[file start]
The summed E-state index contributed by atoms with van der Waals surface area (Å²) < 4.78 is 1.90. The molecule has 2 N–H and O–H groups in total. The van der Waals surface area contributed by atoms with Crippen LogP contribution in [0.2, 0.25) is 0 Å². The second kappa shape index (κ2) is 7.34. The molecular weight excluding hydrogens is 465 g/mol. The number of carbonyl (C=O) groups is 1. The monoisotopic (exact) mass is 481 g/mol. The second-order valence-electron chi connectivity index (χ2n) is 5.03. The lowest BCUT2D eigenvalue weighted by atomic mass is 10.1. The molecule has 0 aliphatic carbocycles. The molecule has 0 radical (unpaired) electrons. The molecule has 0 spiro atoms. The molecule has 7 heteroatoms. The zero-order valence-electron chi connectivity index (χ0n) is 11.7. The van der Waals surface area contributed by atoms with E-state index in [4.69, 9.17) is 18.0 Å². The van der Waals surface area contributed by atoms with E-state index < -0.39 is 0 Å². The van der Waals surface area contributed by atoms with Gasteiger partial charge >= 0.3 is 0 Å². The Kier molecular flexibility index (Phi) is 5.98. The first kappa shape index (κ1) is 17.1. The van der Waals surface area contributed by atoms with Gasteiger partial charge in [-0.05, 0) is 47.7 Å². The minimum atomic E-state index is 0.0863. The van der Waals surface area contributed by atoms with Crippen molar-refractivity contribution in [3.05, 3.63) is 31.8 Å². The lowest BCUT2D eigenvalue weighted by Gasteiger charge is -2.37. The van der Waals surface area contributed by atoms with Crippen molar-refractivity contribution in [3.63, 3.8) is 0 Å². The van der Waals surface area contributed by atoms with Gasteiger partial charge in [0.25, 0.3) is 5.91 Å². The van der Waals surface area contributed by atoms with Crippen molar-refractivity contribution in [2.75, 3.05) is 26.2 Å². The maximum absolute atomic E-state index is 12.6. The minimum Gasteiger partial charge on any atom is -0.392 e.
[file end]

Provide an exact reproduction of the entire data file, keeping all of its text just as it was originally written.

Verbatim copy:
The summed E-state index contributed by atoms with van der Waals surface area (Å²) < 4.78 is 1.90. The molecule has 2 N–H and O–H groups in total. The van der Waals surface area contributed by atoms with Crippen LogP contribution in [0.2, 0.25) is 0 Å². The second kappa shape index (κ2) is 7.34. The molecular weight excluding hydrogens is 465 g/mol. The number of carbonyl (C=O) groups is 1. The monoisotopic (exact) mass is 481 g/mol. The second-order valence-electron chi connectivity index (χ2n) is 5.03. The lowest BCUT2D eigenvalue weighted by atomic mass is 10.1. The molecule has 0 aliphatic carbocycles. The molecule has 0 radical (unpaired) electrons. The molecule has 0 spiro atoms. The molecule has 7 heteroatoms. The zero-order valence-electron chi connectivity index (χ0n) is 11.7. The van der Waals surface area contributed by atoms with E-state index in [4.69, 9.17) is 18.0 Å². The van der Waals surface area contributed by atoms with E-state index < -0.39 is 0 Å². The van der Waals surface area contributed by atoms with Gasteiger partial charge >= 0.3 is 0 Å². The Kier molecular flexibility index (Phi) is 5.98. The first kappa shape index (κ1) is 17.1. The van der Waals surface area contributed by atoms with Gasteiger partial charge in [-0.05, 0) is 47.7 Å². The minimum atomic E-state index is 0.0863. The van der Waals surface area contributed by atoms with Crippen molar-refractivity contribution in [3.05, 3.63) is 31.8 Å². The lowest BCUT2D eigenvalue weighted by Gasteiger charge is -2.37. The van der Waals surface area contributed by atoms with Crippen molar-refractivity contribution in [3.63, 3.8) is 0 Å². The van der Waals surface area contributed by atoms with Gasteiger partial charge in [0.25, 0.3) is 5.91 Å². The van der Waals surface area contributed by atoms with Crippen molar-refractivity contribution in [2.75, 3.05) is 26.2 Å². The maximum absolute atomic E-state index is 12.6. The minimum Gasteiger partial charge on any atom is -0.392 e.